Many students will come to the UK for all these reasons, plus they have a desire to find a job in the UK once they graduate. That doesn’t always happen, but by studying in the UK and having access to employers locally, it can be a strong possibility.
I can understand Green’s desire to control immigration – it’s a populist move – but I don’t think we should be frightened of graduates coming through the university system. Most graduates struggle to find decent work anyway because they have very little work experience, imagine adding the requirement for a work visa to that and you can see that it’s not an automatic gravy train for immigrants.
If Green really wants to target bogus immigration then he should steer clear of the universities and focus on the so-called ‘colleges’ that teach basic IT or English. The teaching quality of many of these colleges is highly dubious, yet a student can enrol on a course and get a visa to stay in the UK – allowing limited working hours.
It doesn’t help the student who might expect a decent level of education, or the UK job seekers who claim that migrants have displaced their jobs. Seek out the bogus colleges, but don’t tar all universities with the same brush – the UK reaps huge rewards from foreign students bringing their skills over here.

Lse library

Universities should charge more?

Remember when English universities started charging students to attend? There was an outcry. I personally still remember the days when the government ensured it was free to attend higher education, and not only free to attend, they would give you a grant based on how much cash your parents earned. Now, the Confederation of British Industry is suggesting that universities should be free to charge higher fees and that the aspiration of getting 50% of all kids through university be dropped.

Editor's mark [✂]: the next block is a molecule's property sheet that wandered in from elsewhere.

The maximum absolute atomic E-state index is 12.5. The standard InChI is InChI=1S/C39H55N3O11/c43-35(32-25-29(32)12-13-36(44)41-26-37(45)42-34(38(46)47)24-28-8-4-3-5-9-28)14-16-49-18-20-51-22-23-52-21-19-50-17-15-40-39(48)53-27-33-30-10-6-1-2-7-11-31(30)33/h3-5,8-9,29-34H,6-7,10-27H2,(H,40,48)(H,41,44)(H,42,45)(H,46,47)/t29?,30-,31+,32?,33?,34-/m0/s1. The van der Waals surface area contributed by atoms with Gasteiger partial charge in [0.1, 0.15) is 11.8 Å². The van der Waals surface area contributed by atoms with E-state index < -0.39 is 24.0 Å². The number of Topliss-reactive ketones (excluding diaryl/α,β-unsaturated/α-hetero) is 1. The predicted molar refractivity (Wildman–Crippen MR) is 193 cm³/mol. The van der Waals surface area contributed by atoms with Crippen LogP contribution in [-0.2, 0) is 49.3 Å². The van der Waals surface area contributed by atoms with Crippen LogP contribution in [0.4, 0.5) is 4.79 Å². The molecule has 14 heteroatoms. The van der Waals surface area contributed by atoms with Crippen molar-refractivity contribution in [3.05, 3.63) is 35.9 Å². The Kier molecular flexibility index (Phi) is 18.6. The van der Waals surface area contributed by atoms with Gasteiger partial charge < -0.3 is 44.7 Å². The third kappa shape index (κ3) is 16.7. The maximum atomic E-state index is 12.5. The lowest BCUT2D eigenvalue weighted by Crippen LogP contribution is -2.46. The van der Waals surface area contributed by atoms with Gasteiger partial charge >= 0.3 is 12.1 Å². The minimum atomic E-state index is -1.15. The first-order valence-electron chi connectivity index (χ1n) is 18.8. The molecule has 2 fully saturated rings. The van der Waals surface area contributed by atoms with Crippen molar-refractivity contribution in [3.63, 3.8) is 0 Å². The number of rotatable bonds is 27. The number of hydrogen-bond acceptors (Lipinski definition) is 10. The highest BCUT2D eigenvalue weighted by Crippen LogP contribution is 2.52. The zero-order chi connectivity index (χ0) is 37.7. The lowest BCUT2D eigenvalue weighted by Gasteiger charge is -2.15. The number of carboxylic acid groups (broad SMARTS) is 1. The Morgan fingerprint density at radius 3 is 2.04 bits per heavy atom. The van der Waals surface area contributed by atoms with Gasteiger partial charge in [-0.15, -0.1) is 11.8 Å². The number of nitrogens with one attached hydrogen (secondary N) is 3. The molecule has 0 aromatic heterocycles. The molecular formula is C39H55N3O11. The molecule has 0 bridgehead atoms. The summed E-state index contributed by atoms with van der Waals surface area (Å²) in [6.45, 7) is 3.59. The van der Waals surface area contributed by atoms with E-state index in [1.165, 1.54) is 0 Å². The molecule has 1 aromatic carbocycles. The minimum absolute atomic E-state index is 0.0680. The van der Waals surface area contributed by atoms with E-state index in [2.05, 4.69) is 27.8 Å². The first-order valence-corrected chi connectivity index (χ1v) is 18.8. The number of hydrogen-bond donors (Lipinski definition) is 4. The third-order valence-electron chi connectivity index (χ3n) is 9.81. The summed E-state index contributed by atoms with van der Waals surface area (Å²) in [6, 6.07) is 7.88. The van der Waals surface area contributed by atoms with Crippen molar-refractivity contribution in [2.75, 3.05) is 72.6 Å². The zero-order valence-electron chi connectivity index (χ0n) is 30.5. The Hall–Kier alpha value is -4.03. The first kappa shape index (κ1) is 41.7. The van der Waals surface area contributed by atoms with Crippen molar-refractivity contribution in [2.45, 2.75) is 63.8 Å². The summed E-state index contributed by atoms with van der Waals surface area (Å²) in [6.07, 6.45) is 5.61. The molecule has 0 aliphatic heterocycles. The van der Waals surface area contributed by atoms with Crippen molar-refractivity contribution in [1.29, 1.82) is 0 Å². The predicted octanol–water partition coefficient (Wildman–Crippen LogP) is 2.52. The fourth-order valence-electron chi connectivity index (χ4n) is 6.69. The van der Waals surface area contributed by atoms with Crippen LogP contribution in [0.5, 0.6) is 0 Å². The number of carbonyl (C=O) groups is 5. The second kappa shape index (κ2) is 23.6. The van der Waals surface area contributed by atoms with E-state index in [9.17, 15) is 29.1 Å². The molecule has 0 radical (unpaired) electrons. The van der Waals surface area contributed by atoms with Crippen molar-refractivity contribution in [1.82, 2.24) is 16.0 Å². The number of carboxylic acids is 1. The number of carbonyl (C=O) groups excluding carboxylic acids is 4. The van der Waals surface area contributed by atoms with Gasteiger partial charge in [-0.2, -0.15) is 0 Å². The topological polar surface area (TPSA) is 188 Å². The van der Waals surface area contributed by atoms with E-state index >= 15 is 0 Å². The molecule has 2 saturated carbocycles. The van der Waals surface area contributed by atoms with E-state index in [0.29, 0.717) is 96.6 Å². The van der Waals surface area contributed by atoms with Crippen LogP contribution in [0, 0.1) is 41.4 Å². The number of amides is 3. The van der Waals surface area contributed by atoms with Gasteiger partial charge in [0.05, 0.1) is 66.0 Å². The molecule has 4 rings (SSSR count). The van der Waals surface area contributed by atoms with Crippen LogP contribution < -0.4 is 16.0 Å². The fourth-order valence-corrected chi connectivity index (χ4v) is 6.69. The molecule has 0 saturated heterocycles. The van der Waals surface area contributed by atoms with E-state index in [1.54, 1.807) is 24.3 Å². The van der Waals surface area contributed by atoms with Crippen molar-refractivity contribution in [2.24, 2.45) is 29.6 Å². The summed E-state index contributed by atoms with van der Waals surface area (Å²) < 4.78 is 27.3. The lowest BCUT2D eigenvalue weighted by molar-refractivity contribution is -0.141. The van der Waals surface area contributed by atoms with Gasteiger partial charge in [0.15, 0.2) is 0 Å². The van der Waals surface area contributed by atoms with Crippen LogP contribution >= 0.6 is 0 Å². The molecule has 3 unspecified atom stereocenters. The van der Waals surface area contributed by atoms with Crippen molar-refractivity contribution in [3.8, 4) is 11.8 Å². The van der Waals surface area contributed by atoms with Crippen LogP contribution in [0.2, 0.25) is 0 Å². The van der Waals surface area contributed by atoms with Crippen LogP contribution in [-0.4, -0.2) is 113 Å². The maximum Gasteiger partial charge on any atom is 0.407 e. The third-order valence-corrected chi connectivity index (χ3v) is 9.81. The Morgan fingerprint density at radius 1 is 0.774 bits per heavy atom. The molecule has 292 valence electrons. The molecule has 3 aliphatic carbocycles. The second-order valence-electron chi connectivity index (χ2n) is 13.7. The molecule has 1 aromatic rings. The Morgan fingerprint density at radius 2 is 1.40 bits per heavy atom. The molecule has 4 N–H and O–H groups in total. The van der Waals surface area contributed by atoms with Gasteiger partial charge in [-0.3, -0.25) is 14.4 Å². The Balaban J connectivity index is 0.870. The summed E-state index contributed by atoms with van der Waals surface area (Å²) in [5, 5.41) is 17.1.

It’s true, the 50% figure is aspirational and is probably not based on any research about how it affects society, but there is a psychological advantage in getting more than half of all kids through higher education. And let’s not fall into the trap of suggesting that this means kids will study useless courses just to meet the stats. Higher Education does not have to mean university alone, it can also include vocational courses that go beyond school learning up to age 18.

I think the CBI is getting this all wrong. England should really be looking to Scotland as an example, not looking to charge kids more fees. The Scottish don’t charge students for their Higher Education. It’s considered advantageous to offer a good education to children from any class or level of financial background.

If we can’t get health and education right then how on earth are we going to fix those areas of government that really do need to be rationalised? Charging students more to go to university is an incredibly short-sighted regressive step.